Warning: The accounts of sexual abuse detailed in this article could be triggering for women who have been victims of abuse.
As we reported earlier this week, the federal sex trafficking and racketeering trial of R. Kelly has begun in New York, and it is a painful and triggering circus. To look at the decades of abuse of one man, and the extensive network of people who aided and abetted him, either knowingly or unknowingly, paints a sinister portrait of both the allowances of fame and the conditions of the patriarchy. It has taken so long for his victims to get a chance at real justice, and like in other high profile sexual assault cases, the process is a re-traumatizing dragging out of old wounds.
The beginning of the trial has already seen heartbreaking testimony from one victim, Jerhonda Pace, who was an underaged member of Kelly's fan club in 2009 when Kelly first began preying on her. She testified that he had a girl scout fetish, and choked, beat and sexually assaulted her before she was able to finally get away from him. Pace was brave and determined during the two-day testimony, while also being nine months pregnant.
Pace also testified that she thought that Kelly had given her herpes, which was corroborated on Thursday by Kelly's long-term physician of 25 years, Kris McGrath. He confirmed that Kelly has had herpes since at least 2007, suggesting Kelly knowingly gave the STI to others, which is a violation of public health laws. The testimony was complicated though by the fact that McGrath admitted that he thought the singer had herpes as early as 2000, but tests had come back negative, despite symptoms and requests for Valtrex (a treatment drug) so frequently that the physician had the number to Kelly's Walgreens memorized. The earliest medical record of Kelly having herpes was from 2011, which McGrath testified was because his office shifted from paper to digital records. McGrath also confessed that Kelly oddly did not pay for his services, instead compensating him in frequent concert tickets and flights around the country.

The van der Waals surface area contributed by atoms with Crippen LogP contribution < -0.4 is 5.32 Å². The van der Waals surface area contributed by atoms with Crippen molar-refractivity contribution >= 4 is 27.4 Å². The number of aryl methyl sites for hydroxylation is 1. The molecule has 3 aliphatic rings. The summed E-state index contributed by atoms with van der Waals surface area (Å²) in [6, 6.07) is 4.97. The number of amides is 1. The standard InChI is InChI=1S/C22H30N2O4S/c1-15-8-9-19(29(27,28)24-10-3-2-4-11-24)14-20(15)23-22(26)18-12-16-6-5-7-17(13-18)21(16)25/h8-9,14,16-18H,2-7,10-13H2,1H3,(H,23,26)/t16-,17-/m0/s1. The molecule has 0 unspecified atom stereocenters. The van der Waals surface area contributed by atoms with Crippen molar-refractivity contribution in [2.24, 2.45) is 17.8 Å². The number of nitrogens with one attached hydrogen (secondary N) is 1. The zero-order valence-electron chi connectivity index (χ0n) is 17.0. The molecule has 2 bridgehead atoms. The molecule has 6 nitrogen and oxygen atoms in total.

Depressing testimony continued in the trial's third day today as a former runner and low-level assistant, Anthony Navarro, testified that he shuttled girls on behalf of Kelly, and was made responsible for helping to keep them in their rooms once they arrived at Kelly's mansion. He was shown photographs of Pace and corroborated that he had seen her at Kelly's mansion over the years in question. Navarro also eerily described seeing two girls running across the mansion lawn on security footage after hopping a fence. He testified, "One girl in particular who had been there before looked really young. … I thought they were like mid-aged teenagers." He continued, "The things you had to do was a bit uncomfortable…it was almost like The Twilight Zone."
This week's revelations in the long-awaited R. Kelly trial were grim, and more grueling testimony is set to resume next week.